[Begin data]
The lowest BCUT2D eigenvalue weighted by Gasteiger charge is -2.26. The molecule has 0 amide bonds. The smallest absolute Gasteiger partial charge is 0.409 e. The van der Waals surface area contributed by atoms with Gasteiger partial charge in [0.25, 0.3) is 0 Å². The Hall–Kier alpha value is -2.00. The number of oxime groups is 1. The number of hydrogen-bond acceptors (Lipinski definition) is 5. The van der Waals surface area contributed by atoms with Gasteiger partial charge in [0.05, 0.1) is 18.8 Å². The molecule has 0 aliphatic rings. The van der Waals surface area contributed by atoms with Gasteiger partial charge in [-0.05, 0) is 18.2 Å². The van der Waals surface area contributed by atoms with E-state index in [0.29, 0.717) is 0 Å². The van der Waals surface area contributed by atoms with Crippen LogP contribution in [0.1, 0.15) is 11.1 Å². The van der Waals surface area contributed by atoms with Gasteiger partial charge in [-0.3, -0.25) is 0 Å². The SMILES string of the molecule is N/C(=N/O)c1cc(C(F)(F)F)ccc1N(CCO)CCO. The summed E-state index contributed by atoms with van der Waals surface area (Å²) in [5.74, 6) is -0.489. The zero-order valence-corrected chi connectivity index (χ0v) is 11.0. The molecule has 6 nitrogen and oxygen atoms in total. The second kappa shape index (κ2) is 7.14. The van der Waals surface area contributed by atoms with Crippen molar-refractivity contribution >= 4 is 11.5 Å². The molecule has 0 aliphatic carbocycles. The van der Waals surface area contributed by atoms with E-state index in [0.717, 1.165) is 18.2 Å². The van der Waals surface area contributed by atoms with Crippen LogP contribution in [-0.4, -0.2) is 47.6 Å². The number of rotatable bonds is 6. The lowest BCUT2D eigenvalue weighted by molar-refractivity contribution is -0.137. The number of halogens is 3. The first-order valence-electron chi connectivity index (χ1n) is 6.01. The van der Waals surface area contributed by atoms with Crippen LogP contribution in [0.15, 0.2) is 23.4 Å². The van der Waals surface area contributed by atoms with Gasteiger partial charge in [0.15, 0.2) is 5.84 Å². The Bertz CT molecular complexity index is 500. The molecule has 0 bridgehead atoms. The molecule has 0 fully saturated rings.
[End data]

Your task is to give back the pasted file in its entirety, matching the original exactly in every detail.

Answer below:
The lowest BCUT2D eigenvalue weighted by Gasteiger charge is -2.26. The molecule has 0 amide bonds. The smallest absolute Gasteiger partial charge is 0.409 e. The van der Waals surface area contributed by atoms with Gasteiger partial charge in [0.25, 0.3) is 0 Å². The Hall–Kier alpha value is -2.00. The number of oxime groups is 1. The number of hydrogen-bond acceptors (Lipinski definition) is 5. The van der Waals surface area contributed by atoms with Gasteiger partial charge in [0.05, 0.1) is 18.8 Å². The molecule has 0 aliphatic rings. The van der Waals surface area contributed by atoms with Gasteiger partial charge in [-0.05, 0) is 18.2 Å². The van der Waals surface area contributed by atoms with E-state index in [0.29, 0.717) is 0 Å². The van der Waals surface area contributed by atoms with Crippen LogP contribution in [0.1, 0.15) is 11.1 Å². The van der Waals surface area contributed by atoms with Gasteiger partial charge in [-0.3, -0.25) is 0 Å². The SMILES string of the molecule is N/C(=N/O)c1cc(C(F)(F)F)ccc1N(CCO)CCO. The summed E-state index contributed by atoms with van der Waals surface area (Å²) in [5.74, 6) is -0.489. The zero-order valence-corrected chi connectivity index (χ0v) is 11.0. The molecule has 6 nitrogen and oxygen atoms in total. The second kappa shape index (κ2) is 7.14. The van der Waals surface area contributed by atoms with Crippen molar-refractivity contribution >= 4 is 11.5 Å². The molecule has 0 aliphatic carbocycles. The van der Waals surface area contributed by atoms with E-state index in [0.717, 1.165) is 18.2 Å². The van der Waals surface area contributed by atoms with Crippen LogP contribution in [-0.4, -0.2) is 47.6 Å². The number of rotatable bonds is 6. The lowest BCUT2D eigenvalue weighted by molar-refractivity contribution is -0.137. The number of halogens is 3. The first-order valence-electron chi connectivity index (χ1n) is 6.01. The van der Waals surface area contributed by atoms with Crippen LogP contribution in [0.15, 0.2) is 23.4 Å². The van der Waals surface area contributed by atoms with Gasteiger partial charge in [0.15, 0.2) is 5.84 Å². The Bertz CT molecular complexity index is 500. The molecule has 0 bridgehead atoms. The molecule has 0 fully saturated rings.